Influence of School-Based Sexual Risk Avoidance Education on Sexual Behavior Among Adolescent Girls in Homabay County, Kenya
Owaka, Isaac Ogweno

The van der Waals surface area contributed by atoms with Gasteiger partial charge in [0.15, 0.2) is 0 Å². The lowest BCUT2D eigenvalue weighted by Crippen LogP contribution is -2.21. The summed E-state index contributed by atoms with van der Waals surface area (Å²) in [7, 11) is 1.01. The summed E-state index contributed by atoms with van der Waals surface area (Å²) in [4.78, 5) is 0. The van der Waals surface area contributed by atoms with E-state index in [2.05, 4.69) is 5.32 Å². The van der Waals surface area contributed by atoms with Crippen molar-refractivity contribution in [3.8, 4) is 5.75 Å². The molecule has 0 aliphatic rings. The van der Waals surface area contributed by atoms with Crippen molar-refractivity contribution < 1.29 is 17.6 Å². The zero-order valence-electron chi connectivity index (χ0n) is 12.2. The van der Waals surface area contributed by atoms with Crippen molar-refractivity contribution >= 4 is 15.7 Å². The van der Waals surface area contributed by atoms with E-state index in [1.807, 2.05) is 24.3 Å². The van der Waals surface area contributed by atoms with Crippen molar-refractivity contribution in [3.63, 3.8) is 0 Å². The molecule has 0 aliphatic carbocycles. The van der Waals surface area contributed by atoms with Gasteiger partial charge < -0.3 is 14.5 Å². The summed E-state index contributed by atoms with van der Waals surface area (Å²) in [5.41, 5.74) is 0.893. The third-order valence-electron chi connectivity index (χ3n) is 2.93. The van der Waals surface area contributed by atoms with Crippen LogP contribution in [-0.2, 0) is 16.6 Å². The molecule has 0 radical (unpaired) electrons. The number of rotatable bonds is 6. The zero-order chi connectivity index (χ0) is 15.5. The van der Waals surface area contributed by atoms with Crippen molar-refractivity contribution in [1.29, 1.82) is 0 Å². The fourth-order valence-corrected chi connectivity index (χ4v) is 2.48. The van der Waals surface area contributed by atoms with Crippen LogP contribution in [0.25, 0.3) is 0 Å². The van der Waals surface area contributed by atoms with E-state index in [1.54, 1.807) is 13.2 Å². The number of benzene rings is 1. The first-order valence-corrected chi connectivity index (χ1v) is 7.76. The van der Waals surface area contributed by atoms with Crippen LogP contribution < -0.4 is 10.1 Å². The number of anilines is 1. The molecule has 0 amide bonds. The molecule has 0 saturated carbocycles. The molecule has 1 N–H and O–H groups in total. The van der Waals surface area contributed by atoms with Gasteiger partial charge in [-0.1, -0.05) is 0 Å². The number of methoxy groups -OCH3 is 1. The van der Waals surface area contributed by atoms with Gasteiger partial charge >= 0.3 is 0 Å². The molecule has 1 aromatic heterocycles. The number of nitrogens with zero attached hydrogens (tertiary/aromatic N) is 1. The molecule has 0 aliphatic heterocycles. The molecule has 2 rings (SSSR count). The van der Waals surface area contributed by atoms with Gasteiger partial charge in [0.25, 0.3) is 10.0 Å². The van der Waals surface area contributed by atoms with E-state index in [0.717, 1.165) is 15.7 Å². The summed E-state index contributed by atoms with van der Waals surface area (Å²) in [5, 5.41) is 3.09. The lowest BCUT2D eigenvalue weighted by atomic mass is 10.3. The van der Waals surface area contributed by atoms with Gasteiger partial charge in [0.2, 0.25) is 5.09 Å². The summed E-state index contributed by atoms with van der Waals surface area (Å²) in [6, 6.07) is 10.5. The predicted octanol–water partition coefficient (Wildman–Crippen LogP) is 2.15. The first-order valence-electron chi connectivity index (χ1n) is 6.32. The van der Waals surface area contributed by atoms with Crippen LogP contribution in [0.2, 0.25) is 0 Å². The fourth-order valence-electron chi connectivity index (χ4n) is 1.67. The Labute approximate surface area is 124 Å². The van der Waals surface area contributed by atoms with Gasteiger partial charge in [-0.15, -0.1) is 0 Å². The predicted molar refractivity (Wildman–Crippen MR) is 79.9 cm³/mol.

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Adolescent sexual and reproductive health is a priority in the global agenda because of its associated negative reproductive health outcomes. It is estimated that Homabay County contributes 11.5% of adolescents aged 10-19 years living with HIV in Kenya. The fertility rate among girls aged 15-19 is also high in Homabay with a reported teenage pregnancy rate of 33% and the age-specific fertility rate of 178 births per 1000 girls. This study aimed to determine the influence of school based sexual risk avoidance education on sexual behavior in Homabay County. Using a cluster randomized control trial study design 28 schools were randomly selected from a sampling frame of 94 schools and randomly allocated to intervention and control arm of the study at a ratio of 1:1 for a period of 12 months. Using a repeat cross-sectional study design a total of 491 and 489 participants were proportionately and randomly selected from a sampling frame of 2085 participated in the baseline and evaluation surveys respectively. The data collection tools were a self-administered questionnaire, a focused group discussion guide, and key informant interview guide. For intervention, school-based sexual risk avoidance manual, self-assessment evaluation checklist, and videos were used. Quantitative data was managed in SPSS while qualitative was analyzed by thematic content analysis. Descriptive statistics was used to determine the prevalence of high-risk sexual behavior, teenage pregnancy, level knowledge, perception of risk and sexual self-efficacy. Logistic regression analysis was used to determine factors associated with sexual behavior and effect of intervention. The study found overall high-risk sexual behavior, sexual activity, early sexual debut, inconsistent utilization of condom and multiple sexual to be 62.3%,61.7%,37.5%, 33%, and 23.1% respectively among girls. Proportion of participants with a good level of knowledge on risky sexual behavior, pregnancy and HIV/AIDS were found to be 39.4%,40.4%, and 82.9% respectively while those with high perceptions of risk on pregnancy and HIV/AIDS were found to be 54.3% and 41.9% respectively and 60% had high self-sexual efficacy. Multiple sexual partner was associated with current guardians (OR 0.327, CI 0.126-0.844, P 0.021) and perception of risk on pregnancy (OR 0.327, CI 0.115-0.929, P 0.036)while inconsistent utilization of condom was associated with current guardian (OR 0.477, CI 0.242-0.940, P 0.033), position of birth (OR 0.355 CI 0.157-0.805, P 0.013) and sexual self-efficacy (OR 0.389, CI 0.188-0.806, P 0.011).Early sexual debut was associated with knowledge on pregnancy (OR 0.353, CI0.169-0.737, P 0.006) and perception of risk on pregnancy (OR 0.316, CI 0.147-0.676, P 0.003). School-based sexual risk avoidance education significantly increased knowledge on risky sexual behavior (OR 1.525, CI 1.059-2.195, P 0.023) and strength of sexual self-efficacy (OR 1.506, CI 1.021-2.221, P 0.039). The SRAE has a protective effect on knowledge on risky sexual behavior and sexual self-efficacy which directly influences sexual behavior. Therefore, Ministry of education and the stakeholders should upscale a progressive sexual risk avoidance education from primary to secondary schools.